Saturday, February 13, 2021

Strange Archives

 from The Animal Book by Dorothy Childs Hogner and Nils Hogner (1942)

The migrations of Gray Squirrels from time to time are remarkable. Movements are sometimes local, sometimes cover a great territory. As early as 1857 one of these enormous migrations was recorded in a document in the House of Representatives. The Squirrels started from Wisconsin in the fall, moved southwest for a month. Large rivers did not turn them from their course. Squirrels were reported swimming for one hundred miles along the Ohio. . . .

Similar movements have been witnessed in recent times. In the fall of 1933 there was a westerly migration to the states of New York and Connecticut. The little animals swam the Hudson or scampered across bridges. Others climbed aboard ferries. . . .

In the early days someone seeing a group of Squirrels crawling onto logs while swimming a river reported that the little Rodents crossed bodies of water on chips of wood with their tails hoisted for sails!

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The previous entry is the first in an intermittent series of posts that will plumb the murky side of my large book collection. The collection is a good deal less murky than it used to be: when we moved from Harmony, I reluctantly shed many of the tattered this-n-thats I'd accrued over the years. But I do have a weakness for the peculiar, and many still remain.

The Animal Book is a family favorite. I bought it from a central Maine Goodwill when the boys were little, and I fell in love with its entirely unscientific tone. Though the book purports to be natural history, and does include many facts about the habits of North American mammals, the prose is both recklessly anthropomorphic and early-20th-century quaint, in the manner of regional pamphlets sponsored by local historical societies cross-bred with pulp novels for church ladies. I often read aloud excerpts from it at dinner, as Tom is equally fond of its unreliable weirdness. Last night, for instance, we learned that "In the dark of night . . . Mountain Lions find Opossum good eating."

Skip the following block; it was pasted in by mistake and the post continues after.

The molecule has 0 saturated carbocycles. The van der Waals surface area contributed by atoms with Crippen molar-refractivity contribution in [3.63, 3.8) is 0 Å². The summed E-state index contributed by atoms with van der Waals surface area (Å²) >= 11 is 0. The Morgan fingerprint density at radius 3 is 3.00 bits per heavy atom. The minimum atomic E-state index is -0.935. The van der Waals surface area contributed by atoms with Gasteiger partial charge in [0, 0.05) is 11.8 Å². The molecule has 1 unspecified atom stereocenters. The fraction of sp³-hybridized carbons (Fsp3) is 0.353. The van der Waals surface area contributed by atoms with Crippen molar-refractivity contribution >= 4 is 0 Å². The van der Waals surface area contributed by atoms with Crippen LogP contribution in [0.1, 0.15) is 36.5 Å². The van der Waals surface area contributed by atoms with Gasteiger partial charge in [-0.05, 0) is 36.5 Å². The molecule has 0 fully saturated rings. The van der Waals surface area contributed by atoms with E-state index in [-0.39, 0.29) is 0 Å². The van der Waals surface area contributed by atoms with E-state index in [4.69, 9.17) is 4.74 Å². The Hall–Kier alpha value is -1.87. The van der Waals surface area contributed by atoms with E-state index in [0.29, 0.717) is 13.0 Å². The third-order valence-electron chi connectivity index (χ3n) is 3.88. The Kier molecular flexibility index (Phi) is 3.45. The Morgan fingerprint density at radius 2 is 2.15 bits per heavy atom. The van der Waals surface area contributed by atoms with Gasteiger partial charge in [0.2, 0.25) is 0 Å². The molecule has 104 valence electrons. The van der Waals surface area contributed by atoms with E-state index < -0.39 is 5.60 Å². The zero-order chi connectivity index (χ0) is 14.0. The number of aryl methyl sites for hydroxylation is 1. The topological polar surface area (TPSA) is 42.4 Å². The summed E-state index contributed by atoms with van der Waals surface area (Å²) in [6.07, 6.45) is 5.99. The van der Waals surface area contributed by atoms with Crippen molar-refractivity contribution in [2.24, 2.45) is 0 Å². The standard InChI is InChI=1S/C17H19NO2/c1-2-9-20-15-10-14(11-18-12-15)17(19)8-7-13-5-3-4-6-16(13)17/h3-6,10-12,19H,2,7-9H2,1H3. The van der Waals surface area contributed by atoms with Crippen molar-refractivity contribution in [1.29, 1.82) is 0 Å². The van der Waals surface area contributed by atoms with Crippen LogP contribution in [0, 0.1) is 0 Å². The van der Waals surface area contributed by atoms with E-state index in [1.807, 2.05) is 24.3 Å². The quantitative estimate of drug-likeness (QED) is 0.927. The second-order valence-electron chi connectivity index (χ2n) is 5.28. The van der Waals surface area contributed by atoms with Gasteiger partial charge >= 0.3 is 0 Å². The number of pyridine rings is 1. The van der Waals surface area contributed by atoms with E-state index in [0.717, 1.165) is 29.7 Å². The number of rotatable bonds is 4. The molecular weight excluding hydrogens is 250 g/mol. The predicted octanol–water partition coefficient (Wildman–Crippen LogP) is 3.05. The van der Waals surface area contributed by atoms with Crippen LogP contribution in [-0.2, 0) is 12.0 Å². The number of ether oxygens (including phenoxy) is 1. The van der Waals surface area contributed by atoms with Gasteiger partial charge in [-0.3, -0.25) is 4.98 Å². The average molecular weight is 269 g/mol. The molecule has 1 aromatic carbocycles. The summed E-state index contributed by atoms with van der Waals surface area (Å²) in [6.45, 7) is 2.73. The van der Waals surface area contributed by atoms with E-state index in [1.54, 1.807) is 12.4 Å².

Regarding the squirrel excerpt above: I cannot stop thinking about the squirrel document in the House of Representatives. Also, squirrels catching ferries, squirrels sailing down rivers with their tails as sails . . . given the brazen industriousness of the squirrels in my backyard, this seems entirely plausible. Tom has taken to calling them Concord Street Squirrel Union, Local #39. 

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